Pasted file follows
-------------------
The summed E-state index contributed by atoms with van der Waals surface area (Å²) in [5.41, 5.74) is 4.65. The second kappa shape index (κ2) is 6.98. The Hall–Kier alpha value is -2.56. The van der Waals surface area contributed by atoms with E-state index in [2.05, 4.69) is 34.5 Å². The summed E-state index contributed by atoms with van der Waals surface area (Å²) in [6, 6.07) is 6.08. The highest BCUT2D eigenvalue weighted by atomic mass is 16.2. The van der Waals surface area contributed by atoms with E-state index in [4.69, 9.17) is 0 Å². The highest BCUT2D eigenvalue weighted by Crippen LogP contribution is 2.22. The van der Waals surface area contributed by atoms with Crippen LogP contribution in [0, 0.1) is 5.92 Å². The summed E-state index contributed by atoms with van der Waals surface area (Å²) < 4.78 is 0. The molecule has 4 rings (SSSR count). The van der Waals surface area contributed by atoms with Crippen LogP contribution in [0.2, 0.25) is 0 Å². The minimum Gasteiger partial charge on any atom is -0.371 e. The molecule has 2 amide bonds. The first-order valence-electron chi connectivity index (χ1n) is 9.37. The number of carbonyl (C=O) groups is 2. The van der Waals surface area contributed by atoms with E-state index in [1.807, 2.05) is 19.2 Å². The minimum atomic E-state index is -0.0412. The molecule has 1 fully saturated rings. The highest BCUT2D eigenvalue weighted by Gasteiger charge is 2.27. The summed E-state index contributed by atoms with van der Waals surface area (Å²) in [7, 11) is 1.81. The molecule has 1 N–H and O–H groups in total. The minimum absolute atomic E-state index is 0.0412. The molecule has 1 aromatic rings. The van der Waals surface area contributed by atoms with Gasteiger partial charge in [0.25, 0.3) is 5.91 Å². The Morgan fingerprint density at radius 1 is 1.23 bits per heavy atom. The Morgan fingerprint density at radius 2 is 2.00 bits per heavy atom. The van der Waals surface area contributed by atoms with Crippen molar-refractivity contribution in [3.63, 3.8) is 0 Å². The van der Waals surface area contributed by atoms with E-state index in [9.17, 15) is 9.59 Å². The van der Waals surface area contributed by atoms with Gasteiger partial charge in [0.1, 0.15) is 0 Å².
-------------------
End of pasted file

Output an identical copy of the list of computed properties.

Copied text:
The summed E-state index contributed by atoms with van der Waals surface area (Å²) in [5.41, 5.74) is 4.65. The second kappa shape index (κ2) is 6.98. The Hall–Kier alpha value is -2.56. The van der Waals surface area contributed by atoms with E-state index in [2.05, 4.69) is 34.5 Å². The summed E-state index contributed by atoms with van der Waals surface area (Å²) in [6, 6.07) is 6.08. The highest BCUT2D eigenvalue weighted by atomic mass is 16.2. The van der Waals surface area contributed by atoms with E-state index in [4.69, 9.17) is 0 Å². The highest BCUT2D eigenvalue weighted by Crippen LogP contribution is 2.22. The van der Waals surface area contributed by atoms with Crippen LogP contribution in [0, 0.1) is 5.92 Å². The summed E-state index contributed by atoms with van der Waals surface area (Å²) < 4.78 is 0. The molecule has 4 rings (SSSR count). The van der Waals surface area contributed by atoms with Crippen LogP contribution in [0.2, 0.25) is 0 Å². The minimum Gasteiger partial charge on any atom is -0.371 e. The molecule has 2 amide bonds. The first-order valence-electron chi connectivity index (χ1n) is 9.37. The number of carbonyl (C=O) groups is 2. The van der Waals surface area contributed by atoms with E-state index in [1.807, 2.05) is 19.2 Å². The minimum atomic E-state index is -0.0412. The molecule has 1 fully saturated rings. The highest BCUT2D eigenvalue weighted by Gasteiger charge is 2.27. The summed E-state index contributed by atoms with van der Waals surface area (Å²) in [7, 11) is 1.81. The molecule has 1 N–H and O–H groups in total. The minimum absolute atomic E-state index is 0.0412. The molecule has 1 aromatic rings. The van der Waals surface area contributed by atoms with Gasteiger partial charge in [0.25, 0.3) is 5.91 Å². The Morgan fingerprint density at radius 1 is 1.23 bits per heavy atom. The Morgan fingerprint density at radius 2 is 2.00 bits per heavy atom. The van der Waals surface area contributed by atoms with Crippen molar-refractivity contribution in [3.63, 3.8) is 0 Å². The van der Waals surface area contributed by atoms with E-state index in [9.17, 15) is 9.59 Å². The van der Waals surface area contributed by atoms with Gasteiger partial charge in [0.1, 0.15) is 0 Å².